CAMBRIDGE, England — The oldest remains of a modern human have been backdated 30,000 years earlier than previously thought, to 230,000 years ago. The fossils – known as Omo I – were found in Ethiopia in 1967 by a team directed by leading anthropologist Richard Leakey, who died on January 2 at the age of 77.
Scientists have been attempting to date the oldest fossils in eastern Africa widely recognized as representing our species, Homo sapiens, precisely ever since. Now, the international team, led by University of Cambridge scientists, has established that they are much older than previously thought by dating the chemical fingerprints of volcanic ash layers found above and below the sediments in which the fossils were found.
Earlier attempts to date the fossils suggested they were less than 200,000 years old. The new research, published in the journal Nature, shows they must be older than a “colossal” volcanic eruption that took place 230,000 years ago.
The Omo I remains were found in the Omo Kibish Formation in south western Ethiopia, within the East African Rift valley. It is an area of high volcanic activity, and a rich source of early human remains and artifacts including stone tools.
By dating the layers of volcanic ash above and below where archaeological and fossil materials are found, scientists identified Omo I as the earliest evidence of our species, Homo sapiens.
“Using these methods, the generally accepted age of the Omo fossils is under 200,000 years, but there’s been a lot of uncertainty around this date,” says study lead author Dr Céline Vidal, from Cambridge’s Department of Geography,” in a statement. “The fossils were found in a sequence, below a thick layer of volcanic ash that nobody had managed to date with radiometric techniques because the ash is too fine-grained.”
Linking our history to volcanic eruptions
As part of a four-year project led by Professor Clive Oppenheimer, Dr Vidal and her colleagues have been attempting to date all the major volcanic eruptions in the Ethiopian Rift around the time of the emergence of Homo sapiens, a period known as the late Middle Pleistocene.
The team collected pumice rock samples from the volcanic deposits and ground them down to sub-millimeter size. “Each eruption has its own fingerprint – its own evolutionary story below the surface, which is determined by the pathway the magma followed,” says Vidal. “Once you’ve crushed the rock, you free the minerals within, and then you can date them, and identify the chemical signature of the volcanic glass that holds the minerals together.”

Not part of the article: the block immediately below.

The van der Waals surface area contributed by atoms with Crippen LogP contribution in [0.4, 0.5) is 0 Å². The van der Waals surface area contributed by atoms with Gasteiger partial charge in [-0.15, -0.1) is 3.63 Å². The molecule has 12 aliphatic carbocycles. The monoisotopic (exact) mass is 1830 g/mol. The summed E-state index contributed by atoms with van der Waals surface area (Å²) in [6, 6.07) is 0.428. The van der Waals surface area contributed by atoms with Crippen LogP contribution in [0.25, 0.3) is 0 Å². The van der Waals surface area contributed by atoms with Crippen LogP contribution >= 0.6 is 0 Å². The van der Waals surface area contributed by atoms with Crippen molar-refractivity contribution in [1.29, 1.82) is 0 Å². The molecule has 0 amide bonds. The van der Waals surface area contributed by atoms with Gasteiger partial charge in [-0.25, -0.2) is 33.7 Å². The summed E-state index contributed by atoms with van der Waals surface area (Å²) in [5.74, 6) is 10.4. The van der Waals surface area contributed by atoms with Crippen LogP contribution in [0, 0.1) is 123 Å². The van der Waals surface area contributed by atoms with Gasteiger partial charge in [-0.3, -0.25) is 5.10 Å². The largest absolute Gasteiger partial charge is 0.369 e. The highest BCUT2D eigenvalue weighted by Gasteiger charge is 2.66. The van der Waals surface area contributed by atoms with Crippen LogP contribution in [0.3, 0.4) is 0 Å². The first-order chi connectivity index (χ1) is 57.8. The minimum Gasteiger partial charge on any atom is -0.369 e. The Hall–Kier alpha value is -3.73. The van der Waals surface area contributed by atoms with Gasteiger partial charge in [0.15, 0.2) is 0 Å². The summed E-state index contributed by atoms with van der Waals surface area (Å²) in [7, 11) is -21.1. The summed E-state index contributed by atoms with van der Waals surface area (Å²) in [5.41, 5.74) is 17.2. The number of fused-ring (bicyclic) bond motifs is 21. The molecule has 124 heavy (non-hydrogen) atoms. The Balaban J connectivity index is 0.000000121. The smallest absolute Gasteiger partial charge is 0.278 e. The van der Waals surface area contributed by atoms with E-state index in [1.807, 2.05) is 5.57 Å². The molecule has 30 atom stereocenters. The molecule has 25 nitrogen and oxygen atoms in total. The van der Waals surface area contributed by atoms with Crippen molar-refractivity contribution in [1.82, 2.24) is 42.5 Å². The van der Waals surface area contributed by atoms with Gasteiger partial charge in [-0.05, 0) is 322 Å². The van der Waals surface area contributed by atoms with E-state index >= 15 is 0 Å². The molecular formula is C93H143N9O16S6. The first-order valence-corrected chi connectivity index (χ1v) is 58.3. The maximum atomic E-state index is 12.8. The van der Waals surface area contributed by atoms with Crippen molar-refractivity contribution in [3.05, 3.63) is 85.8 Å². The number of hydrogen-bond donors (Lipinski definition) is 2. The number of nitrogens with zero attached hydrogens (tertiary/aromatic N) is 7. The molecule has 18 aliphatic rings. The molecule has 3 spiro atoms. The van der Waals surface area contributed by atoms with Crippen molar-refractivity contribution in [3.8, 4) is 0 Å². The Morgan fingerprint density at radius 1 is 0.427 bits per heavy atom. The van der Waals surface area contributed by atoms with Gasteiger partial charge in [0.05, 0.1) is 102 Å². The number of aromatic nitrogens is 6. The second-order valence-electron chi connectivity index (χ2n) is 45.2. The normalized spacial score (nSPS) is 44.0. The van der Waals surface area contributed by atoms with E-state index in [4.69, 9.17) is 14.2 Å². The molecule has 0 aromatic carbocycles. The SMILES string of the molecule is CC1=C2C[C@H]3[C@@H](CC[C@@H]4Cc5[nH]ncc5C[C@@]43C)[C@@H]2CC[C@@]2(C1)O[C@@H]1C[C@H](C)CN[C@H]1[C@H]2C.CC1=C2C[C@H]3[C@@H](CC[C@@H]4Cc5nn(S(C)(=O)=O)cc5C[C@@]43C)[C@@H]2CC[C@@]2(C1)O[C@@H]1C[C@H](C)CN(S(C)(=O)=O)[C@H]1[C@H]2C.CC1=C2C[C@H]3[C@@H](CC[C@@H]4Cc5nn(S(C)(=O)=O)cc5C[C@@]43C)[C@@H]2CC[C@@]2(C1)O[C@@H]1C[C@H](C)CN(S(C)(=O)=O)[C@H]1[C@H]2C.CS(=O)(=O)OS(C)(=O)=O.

The researchers carried out new geochemical analysis to link the fingerprint of the thick volcanic ash layer from the Kamoya Hominin Site (KHS ash) with an eruption of Shala volcano, more than 250 miles away.
The team then dated pumice samples from the volcano to 230,000 years ago. Since the Omo I fossils were found deeper than that particular ash layer, they must be more than 230,000 years old.
“First I found there was a geochemical match, but we didn’t have the age of the Shala eruption,” says Vidal. “I immediately sent the samples of Shala volcano to our colleagues in Glasgow so they could measure the age of the rocks. When I received the results and found out that the oldest Homo sapiens from the region was older than previously assumed, I was really excited.”
“The Omo Kibish Formation is an extensive sedimentary deposit which has been barely accessed and investigated in the past,” says study co-author Professor Asfawossen Asrat, of Addis Ababa University in Ethiopia. “Our closer look into the stratigraphy of the Omo Kibish Formation, particularly the ash layers, allowed us to push the age of the oldest Homo sapiens in the region to at least 230,000 years.”
Adds co-author Dr. Aurélien Mounier, of France’s Musée de l’Homme: “Unlike other Middle Pleistocene fossils which are thought to belong to the early stages of the Homo sapiens lineage, Omo I possesses unequivocal modern human characteristics, such as a tall and globular cranial vault and a chin. The new date estimate, de facto, makes it the oldest unchallenged Homo sapiens in Africa.”
‘These fossils show just how resilient humans are’
The researchers say that while the study shows a new minimum age for Homo sapiens in eastern Africa, it’s possible that new finds and new studies may extend the age of our species even further back in time.
“We can only date humanity based on the fossils that we have, so it’s impossible to say that this is the definitive age of our species. The study of human evolution is always in motion: boundaries and timelines change as our understanding improves,” says Vidal. “But these fossils show just how resilient humans are: that we survived, thrived and migrated in an area that was so prone to natural disasters.”
“It’s probably no coincidence that our earliest ancestors lived in such a geologically active rift valley – it collected rainfall in lakes, providing fresh water and attracting animals, and served as a natural migration corridor stretching thousands of kilometers,” notes Prof. Oppenheimer. “The volcanoes provided fantastic materials to make stone tools and from time to time we had to develop our cognitive skills when large eruptions transformed the landscape.”
“Our forensic approach provides a new minimum age for Homo sapiens in eastern Africa,” concludes co-author Christine Lane, head of the Cambridge Tephra Laboratory where much of the work was carried out. “But the challenge still remains to provide a cap, a maximum age, for their emergence, which is widely believed to have taken place in this region. It’s possible that new finds and new studies may extend the age of our species even further back in time.”
South West News Service writer Stephen Beech contributed to this report.